$ sudo apt install nfs-common Reading package lists… Done Building dependency tree Reading state information… Done The following additional packages will be installed: keyutils rpcbind Suggested packages: open-iscsi watchdog The following NEW packages will be installed keyutils nfs-common rpcbind 0 to upgrade, 3 to newly install, 0 to remove and 0 not to upgrade. Need to get 295 kB of archives. After this operation, 1.147 kB of additional disk space will be used. Do you want to continue? [Y/n] Get:1 http://dk.archive.ubuntu.com/ubuntu groovy/main amd64 rpcbind amd64 1.2.5-9 [45,0 kB] Get:2 http://dk.archive.ubuntu.com/ubuntu groovy/main amd64 keyutils amd64 1.6.1-2ubuntu1 [45,7 kB] Get:3 http://dk.archive.ubuntu.com/ubuntu groovy/main amd64 nfs-common amd64 1:1.3.4-2.5ubuntu6 [204 kB] Fetched 295 kB in 0s (698 kB/s) Selecting previously unselected package rpcbind. (Reading database … 189269 files and directories currently installed.) Preparing to unpack …/rpcbind_1.2.5-9_amd64.deb … Unpacking rpcbind (1.2.5-9) … Selecting previously unselected package keyutils. Preparing to unpack …/keyutils_1.6.1-2ubuntu1_amd64.deb … Unpacking keyutils (1.6.1-2ubuntu1) … Selecting previously unselected package nfs-common. Preparing to unpack …/nfs-common_1%3a1.3.4-2.5ubuntu6_amd64.deb … Unpacking nfs-common (1:1.3.4-2.5ubuntu6) … Setting up rpcbind (1.2.5-9) … Created symlink /etc/systemd/system/multi-user.target.wants/rpcbind.service → /lib/systemd/system/rpcbind.service. Created symlink /etc/systemd/system/sockets.target.wants/rpcbind.socket → /lib/systemd/system/rpcbind.socket. Setting up keyutils (1.6.1-2ubuntu1) … Setting up nfs-common (1:1.3.4-2.5ubuntu6) … Creating config file /etc/idmapd.conf with new version Adding system user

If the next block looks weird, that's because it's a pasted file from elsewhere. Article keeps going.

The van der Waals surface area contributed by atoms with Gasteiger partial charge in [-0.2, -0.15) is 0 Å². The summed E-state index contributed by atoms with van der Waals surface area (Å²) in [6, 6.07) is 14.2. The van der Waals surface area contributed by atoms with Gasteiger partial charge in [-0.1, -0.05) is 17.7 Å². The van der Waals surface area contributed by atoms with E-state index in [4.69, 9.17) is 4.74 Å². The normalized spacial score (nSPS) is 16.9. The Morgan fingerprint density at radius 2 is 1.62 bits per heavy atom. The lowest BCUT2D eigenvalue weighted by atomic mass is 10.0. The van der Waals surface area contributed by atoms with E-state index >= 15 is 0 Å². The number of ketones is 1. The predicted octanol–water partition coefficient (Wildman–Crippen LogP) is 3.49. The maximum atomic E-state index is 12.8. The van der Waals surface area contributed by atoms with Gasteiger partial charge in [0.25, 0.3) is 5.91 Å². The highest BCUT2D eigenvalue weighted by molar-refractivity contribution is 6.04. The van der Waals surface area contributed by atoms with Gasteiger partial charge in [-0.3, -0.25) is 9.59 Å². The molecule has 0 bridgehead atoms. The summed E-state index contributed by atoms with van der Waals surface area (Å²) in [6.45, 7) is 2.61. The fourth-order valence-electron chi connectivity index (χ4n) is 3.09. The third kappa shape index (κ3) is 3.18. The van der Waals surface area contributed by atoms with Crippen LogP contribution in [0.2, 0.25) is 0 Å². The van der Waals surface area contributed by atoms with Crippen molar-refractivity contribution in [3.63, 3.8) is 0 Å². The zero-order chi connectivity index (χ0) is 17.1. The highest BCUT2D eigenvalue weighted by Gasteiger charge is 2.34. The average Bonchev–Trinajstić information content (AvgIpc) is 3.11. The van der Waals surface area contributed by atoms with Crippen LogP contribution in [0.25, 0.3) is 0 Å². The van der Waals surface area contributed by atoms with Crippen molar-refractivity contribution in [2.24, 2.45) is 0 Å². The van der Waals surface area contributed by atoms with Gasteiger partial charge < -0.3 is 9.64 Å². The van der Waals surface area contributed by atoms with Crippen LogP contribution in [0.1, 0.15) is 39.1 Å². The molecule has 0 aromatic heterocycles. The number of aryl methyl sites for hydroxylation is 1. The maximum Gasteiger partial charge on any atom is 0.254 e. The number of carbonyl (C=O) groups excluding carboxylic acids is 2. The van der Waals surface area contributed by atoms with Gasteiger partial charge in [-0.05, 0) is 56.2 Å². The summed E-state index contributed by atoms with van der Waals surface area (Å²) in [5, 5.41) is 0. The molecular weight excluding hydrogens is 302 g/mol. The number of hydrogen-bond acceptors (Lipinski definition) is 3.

statd' (UID 128) ... Adding new userstatd' (UID 128) with group
nogroup' ... Not creating home directory/var/lib/nfs'. Created symlink /etc/systemd/system/multi-user.target.wants/nfs-client.target → /lib/systemd/system/nfs-client.target. Created symlink /etc/systemd/system/remote-fs.target.wants/nfs-client.target → /lib/systemd/system/nfs-client.target. nfs-utils.service is a disabled or a static unit, not starting it. Processing triggers for man-db (2.9.3-2) … Processing triggers for systemd (246.6-1ubuntu1) …
We also need to add the directories that holds these two mount points:
$ sudo mkdir /mnt/home $ sudo mkdir /mnt/media $ ls -l /mnt total 8 drwxr-xr-x 2 root root 4096 dec 29 12:16 home drwxr-xr-x 2 root root 4096 dec 29 12:16 media
mkdir makes a directory. ls lists the files and directories at a given point.
Now we can mount the two network drives:
$ sudo mount /mnt/home $ sudo mount /mnt/media
And here is the result: